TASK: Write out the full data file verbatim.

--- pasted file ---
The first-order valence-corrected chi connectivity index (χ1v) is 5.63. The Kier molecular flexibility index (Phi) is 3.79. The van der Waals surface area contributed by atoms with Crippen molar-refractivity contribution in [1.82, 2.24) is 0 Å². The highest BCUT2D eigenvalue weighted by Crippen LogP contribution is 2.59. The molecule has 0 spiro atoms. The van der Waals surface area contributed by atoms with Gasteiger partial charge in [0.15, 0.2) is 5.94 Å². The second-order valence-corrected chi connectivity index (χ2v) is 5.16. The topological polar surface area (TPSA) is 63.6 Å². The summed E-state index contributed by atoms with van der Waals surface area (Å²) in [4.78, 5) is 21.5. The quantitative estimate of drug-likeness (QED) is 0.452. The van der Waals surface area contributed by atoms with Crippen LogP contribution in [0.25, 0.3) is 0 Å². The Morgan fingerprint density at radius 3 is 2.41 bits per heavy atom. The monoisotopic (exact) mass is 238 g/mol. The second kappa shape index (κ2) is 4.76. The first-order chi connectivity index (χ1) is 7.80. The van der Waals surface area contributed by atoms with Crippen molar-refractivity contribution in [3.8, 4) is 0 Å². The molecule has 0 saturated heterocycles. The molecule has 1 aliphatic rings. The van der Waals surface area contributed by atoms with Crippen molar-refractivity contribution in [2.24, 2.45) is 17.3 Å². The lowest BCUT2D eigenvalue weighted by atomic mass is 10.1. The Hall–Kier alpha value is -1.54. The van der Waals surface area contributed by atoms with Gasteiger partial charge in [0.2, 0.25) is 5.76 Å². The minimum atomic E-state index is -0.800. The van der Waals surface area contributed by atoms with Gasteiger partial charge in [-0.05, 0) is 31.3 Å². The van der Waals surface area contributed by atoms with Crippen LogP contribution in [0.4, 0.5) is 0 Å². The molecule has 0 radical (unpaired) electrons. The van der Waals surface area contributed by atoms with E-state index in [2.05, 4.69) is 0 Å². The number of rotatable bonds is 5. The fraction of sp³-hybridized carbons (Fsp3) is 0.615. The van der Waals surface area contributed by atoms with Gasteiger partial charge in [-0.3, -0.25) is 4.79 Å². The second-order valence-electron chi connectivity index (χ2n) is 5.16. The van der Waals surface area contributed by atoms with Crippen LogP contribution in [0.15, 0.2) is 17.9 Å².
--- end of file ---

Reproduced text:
The first-order valence-corrected chi connectivity index (χ1v) is 5.63. The Kier molecular flexibility index (Phi) is 3.79. The van der Waals surface area contributed by atoms with Crippen molar-refractivity contribution in [1.82, 2.24) is 0 Å². The highest BCUT2D eigenvalue weighted by Crippen LogP contribution is 2.59. The molecule has 0 spiro atoms. The van der Waals surface area contributed by atoms with Gasteiger partial charge in [0.15, 0.2) is 5.94 Å². The second-order valence-corrected chi connectivity index (χ2v) is 5.16. The topological polar surface area (TPSA) is 63.6 Å². The summed E-state index contributed by atoms with van der Waals surface area (Å²) in [4.78, 5) is 21.5. The quantitative estimate of drug-likeness (QED) is 0.452. The van der Waals surface area contributed by atoms with Crippen LogP contribution in [0.25, 0.3) is 0 Å². The Morgan fingerprint density at radius 3 is 2.41 bits per heavy atom. The monoisotopic (exact) mass is 238 g/mol. The second kappa shape index (κ2) is 4.76. The first-order chi connectivity index (χ1) is 7.80. The van der Waals surface area contributed by atoms with Crippen molar-refractivity contribution in [3.8, 4) is 0 Å². The molecule has 0 saturated heterocycles. The molecule has 1 aliphatic rings. The van der Waals surface area contributed by atoms with Crippen molar-refractivity contribution in [2.24, 2.45) is 17.3 Å². The lowest BCUT2D eigenvalue weighted by atomic mass is 10.1. The Hall–Kier alpha value is -1.54. The van der Waals surface area contributed by atoms with Gasteiger partial charge in [0.2, 0.25) is 5.76 Å². The minimum atomic E-state index is -0.800. The van der Waals surface area contributed by atoms with Gasteiger partial charge in [-0.05, 0) is 31.3 Å². The van der Waals surface area contributed by atoms with Crippen LogP contribution in [0.4, 0.5) is 0 Å². The molecule has 0 radical (unpaired) electrons. The van der Waals surface area contributed by atoms with E-state index in [2.05, 4.69) is 0 Å². The number of rotatable bonds is 5. The fraction of sp³-hybridized carbons (Fsp3) is 0.615. The van der Waals surface area contributed by atoms with Gasteiger partial charge in [-0.3, -0.25) is 4.79 Å². The second-order valence-electron chi connectivity index (χ2n) is 5.16. The van der Waals surface area contributed by atoms with Crippen LogP contribution in [0.15, 0.2) is 17.9 Å².